After the long switchback, the trail/road continued ascending via switchbacks for another mile and a half to reach the summit. At this point, the sun rose and I caught beautiful sunrise lighting on the San Francisco Peaks.

Sunrise on the San Francisco Peaks
As the trail winded up the mountain, the north and main summit of O'Leary Peak came into view. After the trail reached a saddle between the peaks, it aimed for the south summit, which was only a few feet lower than the north summit. The final stretch of trail was very steep and featured metal grating over the road to provide more traction for trucks ascending to the lookout. At the end of the steep stretch, I arrived at the summit, which was topped by a tall fire lookout tower which stuck out above the tree line. The summit itself was mostly surrounded by trees.

O'Leary Lookout
The lookout cabin itself was closed when I visited, but by exploring around the summit and lookout area, I was able to piece together a panoramic view of the entire area. The best viewpoint was a few steps past the lookout atop a jumble of boulders facing the south. That spot provided a sweeping view of Sunset Crater and the San Francisco Peaks.

San Francisco Peaks from O'Leary Lookout
The San Francisco Peaks were initially named the Sierra Sin Agua by the Spanish for the dry climate in the area (Sin Agua translates to "without water"), ironic as nearby Hopi and Yavapai peoples found the mountains to be a rare lush spot in an otherwise harsh and dry landscape. The Sin Agua name was later applied to the precontact peoples who lived in the Flagstaff and Sedona areas who built elaborate pueblos that were abandoned by the time of European colonization.

To the south, I could look down into Sunset Crater. Snow coated the northern slopes of the crater and the morning sunlight kissed the cinder cone's colorful rim. John Wesley Powell, the legendary one-armed explorer of the Southwest, named the volcano for the red cinders near its summit crater. Sunset Crater was formed in one largely continuous burst of volcanic activity around AD 1080. Its formation was likely similar to that of Mexico's Paricutin: a volcanic vent spewing cinders and ash erupted from a previously peaceful spot, with a continuous eruption that eventually built up a cinder cone 1000 feet high. The eruption was accompanied by a lava flow of a'a lava from the vent that spilled to the west, filling a plain and creating the Bonito Lava Flow. Archaeologists have found evidence that the Sinagua people once inhabited this area; Sunset Crater's eruption forced their departure either south to Walnut Canyon or north to Wupatki.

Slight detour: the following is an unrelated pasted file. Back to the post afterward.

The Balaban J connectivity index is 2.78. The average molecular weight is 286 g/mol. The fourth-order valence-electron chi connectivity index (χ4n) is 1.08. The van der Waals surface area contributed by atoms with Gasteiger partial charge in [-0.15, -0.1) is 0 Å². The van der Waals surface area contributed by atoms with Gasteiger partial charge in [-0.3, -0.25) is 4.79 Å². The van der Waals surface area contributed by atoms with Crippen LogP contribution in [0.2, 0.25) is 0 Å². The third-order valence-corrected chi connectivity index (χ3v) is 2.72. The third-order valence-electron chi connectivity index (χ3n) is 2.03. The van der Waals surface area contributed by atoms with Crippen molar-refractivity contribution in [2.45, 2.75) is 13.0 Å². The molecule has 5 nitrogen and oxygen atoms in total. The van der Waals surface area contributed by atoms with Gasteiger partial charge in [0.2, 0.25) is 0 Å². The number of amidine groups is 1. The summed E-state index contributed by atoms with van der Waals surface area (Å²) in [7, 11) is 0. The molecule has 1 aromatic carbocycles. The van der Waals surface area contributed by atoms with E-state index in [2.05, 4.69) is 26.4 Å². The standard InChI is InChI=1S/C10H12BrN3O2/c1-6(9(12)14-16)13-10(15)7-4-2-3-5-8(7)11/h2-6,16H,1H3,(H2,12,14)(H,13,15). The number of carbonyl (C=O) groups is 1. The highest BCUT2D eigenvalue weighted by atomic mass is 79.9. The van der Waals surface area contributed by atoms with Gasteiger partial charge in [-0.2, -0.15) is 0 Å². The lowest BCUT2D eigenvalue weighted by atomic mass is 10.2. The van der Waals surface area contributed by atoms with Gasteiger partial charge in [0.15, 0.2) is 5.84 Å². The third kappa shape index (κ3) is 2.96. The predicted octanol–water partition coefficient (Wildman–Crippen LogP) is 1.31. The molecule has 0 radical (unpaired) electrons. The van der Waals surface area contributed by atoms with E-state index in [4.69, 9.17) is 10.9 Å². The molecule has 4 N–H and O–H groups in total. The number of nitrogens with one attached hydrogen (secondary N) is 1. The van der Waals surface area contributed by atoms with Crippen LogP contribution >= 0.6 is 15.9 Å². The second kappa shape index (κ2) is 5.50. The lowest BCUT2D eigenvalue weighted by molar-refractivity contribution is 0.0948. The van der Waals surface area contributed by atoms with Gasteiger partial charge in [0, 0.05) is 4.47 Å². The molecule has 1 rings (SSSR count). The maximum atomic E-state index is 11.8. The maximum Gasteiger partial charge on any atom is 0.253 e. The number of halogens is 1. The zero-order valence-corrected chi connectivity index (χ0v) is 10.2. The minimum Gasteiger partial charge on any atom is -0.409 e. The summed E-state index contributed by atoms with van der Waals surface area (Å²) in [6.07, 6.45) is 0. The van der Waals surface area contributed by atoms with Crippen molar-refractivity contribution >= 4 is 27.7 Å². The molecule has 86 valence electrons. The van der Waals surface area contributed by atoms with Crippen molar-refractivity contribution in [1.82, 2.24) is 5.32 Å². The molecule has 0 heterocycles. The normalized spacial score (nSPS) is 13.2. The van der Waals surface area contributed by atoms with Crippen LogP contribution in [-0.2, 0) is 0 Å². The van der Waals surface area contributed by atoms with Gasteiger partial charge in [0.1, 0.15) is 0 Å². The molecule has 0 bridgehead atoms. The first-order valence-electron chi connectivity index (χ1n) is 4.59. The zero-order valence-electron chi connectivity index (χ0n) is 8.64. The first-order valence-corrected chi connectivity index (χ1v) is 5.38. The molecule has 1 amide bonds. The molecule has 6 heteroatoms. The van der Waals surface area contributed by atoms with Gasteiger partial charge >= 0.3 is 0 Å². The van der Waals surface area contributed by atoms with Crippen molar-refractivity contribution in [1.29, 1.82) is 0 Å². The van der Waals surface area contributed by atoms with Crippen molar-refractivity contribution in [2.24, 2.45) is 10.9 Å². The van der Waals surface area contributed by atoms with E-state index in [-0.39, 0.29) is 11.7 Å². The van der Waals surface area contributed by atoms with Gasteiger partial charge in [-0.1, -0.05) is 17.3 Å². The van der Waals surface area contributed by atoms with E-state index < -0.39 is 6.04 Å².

Sunset Crater and the Bonito Lava Flow from O'Leary Peak
Sunset Crater is actually just the latest volcano to erupt in the San Francisco Volcanic Field, which contains some 600 volcanoes. Spread out on an east-west axis north of Flagstaff, the San Francisco Volcanic Field is likely the result of a subcrustal hotspot; activity in the field has appeared to migrate from west to east over the millions of years of activity in the field. The field is also responsible for the former stratovolcano at Humphreys Peak and for the field of cinder cones visible in all directions from the summit of O'Leary Peak. In fact, O'Leary Peak's lava dome is itself a creation of the San Francisco Volcanic Field as well.

The North Rim of the Grand Canyon and cinder cones of the San Francisco Volcanic Field
The north rim of the Grand Canyon was also visible to the northwest past a line of especially shapely cinder cones. Navajo Mountain, a massive mountain in Utah near the Glen Canyon, was visible to the north past the canyons of the Little Colorado River. Doney Crater and the landscape of Wupatki was visible to the north as well, although I was unable to spot any of the pueblos despite my best efforts. To the east was the vast expanse of the Painted Desert, a mostly flat landscape punctuated by occasional buttes and canyons. To the southeast, past Sunset Crater, I spotted what appeared to be the circular rim of Meteor Crater, another incredible Arizona geological feature formed about 50,000 years ago by a meteorite impact.

Painted Desert
The popularity of this trail is unclear to me. On a nice but cold January morning (the temperature was 14 F outside when I began hiking), I saw one other hiker; Flagstaff is a very outdoorsy town and the views at O'Leary were nice so I'd be surprised if the peak is consistently overlooked. The trail is also mentioned occasionally in National Park Service literature at Sunset Crater Volcano National Monument, though I doubt few visitors to the monument would bother hiking up to O'Leary. In any case, as I had the summit to myself for an hour, it's clear that there are certainly times when one can find solitude on O'Leary Peak.

No comments:

Post a Comment